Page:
Texas wines continue to make strides in both quality and understanding, as wine makers celebrate nontraditional varieties that thrive in our Texas soils. The white grape, Vermentino, is best known in Italy where it calls Sardinia home and in the South of France, where it is often referred to as Rolle. Duchman Family Wines in Driftwood, TX sources fruit from the Hill Country and the High Plains to produce their Italian, Rhone and Spanish varieties. I tasted their current 2013 Vermentino just last night and think this is the perfect wine for a summer day. Very dry, very crisp and very delicious, filled with juicy tangerine, lemon-lime and a hint of floral notes. $15 available at Spec’s.
We love a good Chardonnay in Texas, and there are so many good ones out there, but one stands out as both an affordable option and delivers on great quality. From Pali Wine Co, Charm Acres Chardonnay melds steely minerality with white flowers, melon, stone fruit and citrus. $ 15 available at Goody-Goody stores.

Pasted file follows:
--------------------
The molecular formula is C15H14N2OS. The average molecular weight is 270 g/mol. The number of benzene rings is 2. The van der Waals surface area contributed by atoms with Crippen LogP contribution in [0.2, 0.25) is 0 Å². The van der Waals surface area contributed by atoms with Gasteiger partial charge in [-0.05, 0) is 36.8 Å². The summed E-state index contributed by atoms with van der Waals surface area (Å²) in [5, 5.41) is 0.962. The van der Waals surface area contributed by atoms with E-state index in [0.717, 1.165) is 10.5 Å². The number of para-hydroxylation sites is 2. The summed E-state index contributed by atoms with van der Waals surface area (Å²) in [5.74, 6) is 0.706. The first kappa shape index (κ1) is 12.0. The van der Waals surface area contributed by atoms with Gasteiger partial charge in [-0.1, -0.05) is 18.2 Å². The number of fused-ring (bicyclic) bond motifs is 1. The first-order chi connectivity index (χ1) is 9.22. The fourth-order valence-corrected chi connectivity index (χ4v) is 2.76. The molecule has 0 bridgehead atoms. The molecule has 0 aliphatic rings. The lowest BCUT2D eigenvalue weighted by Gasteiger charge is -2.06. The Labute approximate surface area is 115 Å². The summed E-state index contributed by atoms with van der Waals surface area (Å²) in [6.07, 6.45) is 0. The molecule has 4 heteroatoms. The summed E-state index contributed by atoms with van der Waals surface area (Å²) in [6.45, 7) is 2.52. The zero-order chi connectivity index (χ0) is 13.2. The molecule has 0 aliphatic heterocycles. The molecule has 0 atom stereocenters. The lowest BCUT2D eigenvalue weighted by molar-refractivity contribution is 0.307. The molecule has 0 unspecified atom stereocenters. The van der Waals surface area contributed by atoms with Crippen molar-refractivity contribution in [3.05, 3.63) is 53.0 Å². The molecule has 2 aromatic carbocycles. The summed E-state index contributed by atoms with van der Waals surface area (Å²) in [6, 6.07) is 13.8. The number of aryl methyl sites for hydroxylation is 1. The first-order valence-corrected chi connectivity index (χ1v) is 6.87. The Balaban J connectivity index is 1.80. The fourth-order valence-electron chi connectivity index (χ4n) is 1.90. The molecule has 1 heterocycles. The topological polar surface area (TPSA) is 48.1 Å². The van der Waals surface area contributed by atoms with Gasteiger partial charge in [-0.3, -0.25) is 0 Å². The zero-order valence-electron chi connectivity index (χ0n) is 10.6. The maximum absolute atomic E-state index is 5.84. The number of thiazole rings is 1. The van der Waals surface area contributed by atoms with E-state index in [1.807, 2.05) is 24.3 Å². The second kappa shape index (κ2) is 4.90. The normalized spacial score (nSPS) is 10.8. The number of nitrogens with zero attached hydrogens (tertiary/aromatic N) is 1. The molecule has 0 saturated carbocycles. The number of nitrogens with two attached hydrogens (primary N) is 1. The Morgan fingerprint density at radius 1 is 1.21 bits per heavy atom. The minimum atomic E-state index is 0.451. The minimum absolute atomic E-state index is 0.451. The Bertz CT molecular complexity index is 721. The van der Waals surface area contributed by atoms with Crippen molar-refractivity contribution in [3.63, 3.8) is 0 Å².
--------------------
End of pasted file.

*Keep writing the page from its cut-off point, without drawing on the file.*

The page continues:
Nothing says summer like Rosé and there are so many beautiful options to chose from. Consistently I go back to Stoller Family Wines in Willamette Valley for their Rosé of Pinot Noir. Clean, balanced and refreshing, filled with watermelon, tangerine, wild berry and a touch of earthiness. A special wine, year in and year out. $20 via their website or wine.com.
If you are a Pinot Noir fan, especially the earthy, rich and aromatic styles, challenge yourself a bit with one of the favorite Old World varieties of Northern Greece, Xinomavro. I love this variety. It is big and chewy, with robust tannins, but there is elegance, balance and freshness to the wine melding ripe fruit with acidity to create an ideal food wine to pair with your favorite barbecue dishes. Open an hour before serving, and decant if you like to let it breath for a bit. Boutari and Kir-Yianni are two great producers, both available for between $15 and $30 at Spec’s, about the same cost that you would pay for a good Pinot Noir.